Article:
A retired couple embarks on a new life in an airy Chevy Chase condo boldly reimagined by designer Sandra Meyer
The prospect of downsizing from a grand, Shaker-style home to a two-bedroom condo was daunting enough. But a couple relocating from Connecticut also had to contend with woefully outdated interiors in their new Chevy Chase digs. So before moving south, the twosome hired designer Sandra Meyer to overhaul the entire residence and outfit it in fresh, modern style.
“It was a gut renovation,” recalls Meyer. “We took the apartment down to the studs and replaced all the floors, doors and trim.” The makeover focused on creating comfortable yet chic spaces that could play multiple roles. A game table and reading nook add functionality to the living area, while the TV room houses a sleep sofa to accommodate overflow guests.
The owners envisioned a streamlined departure from the traditional look of their former manse, so Meyer pushed the décor in a modern direction. “I’ve found that when downsizing, many of my clients drastically change their style,” she reports. “I did one huge presentation for these clients and they didn’t say no to a thing.”
When they finally moved into the finished home, the owners were thrilled with every space, from the living area that revolves around entertaining to the sunny kitchen complete with bespoke cabinetry. Recalls Meyer, “They were pretty blown away.”
What role does texture play in the living room?
I used a combination of velvets, linens and reflective fabrics throughout. The living room sofa is covered in Zimmer + Rohde velvet while accent pillows in a Great Plains viscose cotton add sheen. There’s a simplicity to the room because the colors are very even; if we hadn’t added so much texture, it wouldn’t look as sophisticated.
Why was this apartment renovation tricky?
In this project, the ceilings are cement so we couldn’t add recessed lights. I had to get creative.
Do you employ lighting to create drama?
Lighting is a central part of a room, especially when you’re going for a statement. I love the Moooi fixture we found at Illuminations for the dining room. Little LEDs come out of the bottom and reflect on the mesh above.
How did you visually expand the kitchen height?
The kitchen has low ceilings, so I chose white upper cabinets that don’t extend all the way to the top, which makes the space feel airier. And I didn’t use hardware on the upper cabinets so they’d look super-clean.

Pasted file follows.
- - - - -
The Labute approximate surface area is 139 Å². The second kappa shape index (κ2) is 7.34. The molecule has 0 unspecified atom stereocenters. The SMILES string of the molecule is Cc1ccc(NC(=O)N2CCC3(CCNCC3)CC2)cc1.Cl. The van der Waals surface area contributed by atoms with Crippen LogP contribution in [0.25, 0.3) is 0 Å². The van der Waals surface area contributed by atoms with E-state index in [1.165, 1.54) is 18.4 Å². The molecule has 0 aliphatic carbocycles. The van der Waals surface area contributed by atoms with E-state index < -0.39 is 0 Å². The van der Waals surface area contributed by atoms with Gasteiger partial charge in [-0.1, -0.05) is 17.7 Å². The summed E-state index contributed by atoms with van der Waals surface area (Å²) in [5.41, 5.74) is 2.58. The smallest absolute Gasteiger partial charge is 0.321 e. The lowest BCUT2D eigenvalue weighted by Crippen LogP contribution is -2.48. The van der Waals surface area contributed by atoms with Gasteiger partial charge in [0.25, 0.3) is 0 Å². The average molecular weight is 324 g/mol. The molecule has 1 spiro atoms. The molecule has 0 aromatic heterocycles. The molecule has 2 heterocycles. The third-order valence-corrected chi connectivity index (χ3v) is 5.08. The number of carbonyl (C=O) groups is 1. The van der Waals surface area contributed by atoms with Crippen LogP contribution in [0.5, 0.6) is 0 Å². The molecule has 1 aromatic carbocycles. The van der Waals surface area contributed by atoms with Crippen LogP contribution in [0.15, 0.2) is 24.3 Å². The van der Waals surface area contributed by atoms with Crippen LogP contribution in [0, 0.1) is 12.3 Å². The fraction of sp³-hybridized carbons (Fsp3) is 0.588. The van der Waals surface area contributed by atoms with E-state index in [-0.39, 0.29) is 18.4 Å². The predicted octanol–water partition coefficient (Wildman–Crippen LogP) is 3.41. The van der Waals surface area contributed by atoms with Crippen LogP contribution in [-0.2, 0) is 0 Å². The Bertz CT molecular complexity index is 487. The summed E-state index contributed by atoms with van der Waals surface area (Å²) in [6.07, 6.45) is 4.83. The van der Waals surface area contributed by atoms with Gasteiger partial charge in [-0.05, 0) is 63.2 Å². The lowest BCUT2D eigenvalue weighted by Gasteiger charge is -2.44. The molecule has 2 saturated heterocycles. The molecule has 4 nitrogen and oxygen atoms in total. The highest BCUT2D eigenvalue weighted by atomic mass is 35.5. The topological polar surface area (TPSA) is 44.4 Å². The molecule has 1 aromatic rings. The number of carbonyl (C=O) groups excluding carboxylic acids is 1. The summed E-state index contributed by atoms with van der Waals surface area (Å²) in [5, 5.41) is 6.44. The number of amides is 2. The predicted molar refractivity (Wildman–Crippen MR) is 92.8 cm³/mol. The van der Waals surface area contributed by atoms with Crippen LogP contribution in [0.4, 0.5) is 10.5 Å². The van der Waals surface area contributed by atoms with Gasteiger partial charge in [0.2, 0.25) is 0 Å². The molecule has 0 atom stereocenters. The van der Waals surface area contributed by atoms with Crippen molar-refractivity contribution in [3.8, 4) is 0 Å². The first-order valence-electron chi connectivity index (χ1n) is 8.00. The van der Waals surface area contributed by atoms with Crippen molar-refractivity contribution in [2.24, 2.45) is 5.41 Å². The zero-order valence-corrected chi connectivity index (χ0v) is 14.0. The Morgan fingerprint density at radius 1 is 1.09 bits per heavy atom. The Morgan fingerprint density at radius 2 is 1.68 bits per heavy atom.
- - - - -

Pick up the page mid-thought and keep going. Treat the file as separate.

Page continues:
What drove your countertop and backsplash choices?
We selected white quartz, which is very versatile, for the countertops, and a marble backsplash to add a bit of movement and tie it all together.
What is key to a successful kitchen redo?
I look at kitchens as a whole in terms of style and function. I’m a stickler on making sure you know where everything is going to go and how you’re going to use it.
Explain your strategy on designing built-ins outside the kitchen?
I think about function first and then I determine whether I want a wood or a painted finish. This decision depends on whether you prefer a built-in to stand out like a piece of furniture or recede to showcase what’s on display.
Is it okay to mix woods?
In a palette on a board, we designers get concerned about things working together perfectly. But in reality, I think just about any woods can work together. After all, woods are together in nature.
How did you take the powder room in a glam direction?
Often, clients who come to me for a cleaner aesthetic want to go all out in their powder rooms. In this project, it was about making the powder room super moody. We selected Phillip Jeffries wallpaper, which is very reflective, and I painted the ceiling gray.
What drove your design of the owners’ bedroom?
They wanted something serene. My goal was to make sure the room wasn’t too cold, given all the windows. We draped them like crazy in a sheer Romo fabric with stripes that add a bit of interest. All of the fabrics have a ton of texture and the wall-to-wall carpet is tonal but has an abstract pattern.
Why was the owners’ bath a challenge?
When we ripped out an old Jacuzzi tub in the space, we realized the drain had been raised. Fortunately, we were able to drill down into the cement to get it out.
Explain your approach for clients who are downsizing.
As I did in this apartment, it’s important to make sure that every space has multiple uses.
Renovation & Interior Design: Sandra Meyer, Ella Scott Design, Bethesda, Maryland. Renovation Contractor: Ted Floros, FRP Contractors, Gaithersburg, Maryland. Millwork Fabrication: D. William Sapp, Definitive Resources, Brinklow, Maryland. Styling: Charlotte Safavi.
What furniture possessions will you keep forever?
I’ll never part with my 1960s orange vellum-covered side tables from David Bell Antiques.
Share your favorite retails sources.
Crump & Kwash in Baltimore and Coil + Drift and Fair in New York. And CB2 for accessories and kids’ furniture.
How do you kick off a project?
I don’t have a rule. Sometimes I start brainstorming floorplans, then develop an idea for furniture. Or I’ll start with fabrics.
What’s a bold move you want to try?
I’d like to use more colors—like burgundy, green or turquoise—in bathrooms I design.
What makes or breaks an interior?
Lighting is my favorite thing. There are certain elements you might not notice in a room, but a light is hard to miss. When considering where to spend, lighting is not where you should cheap out.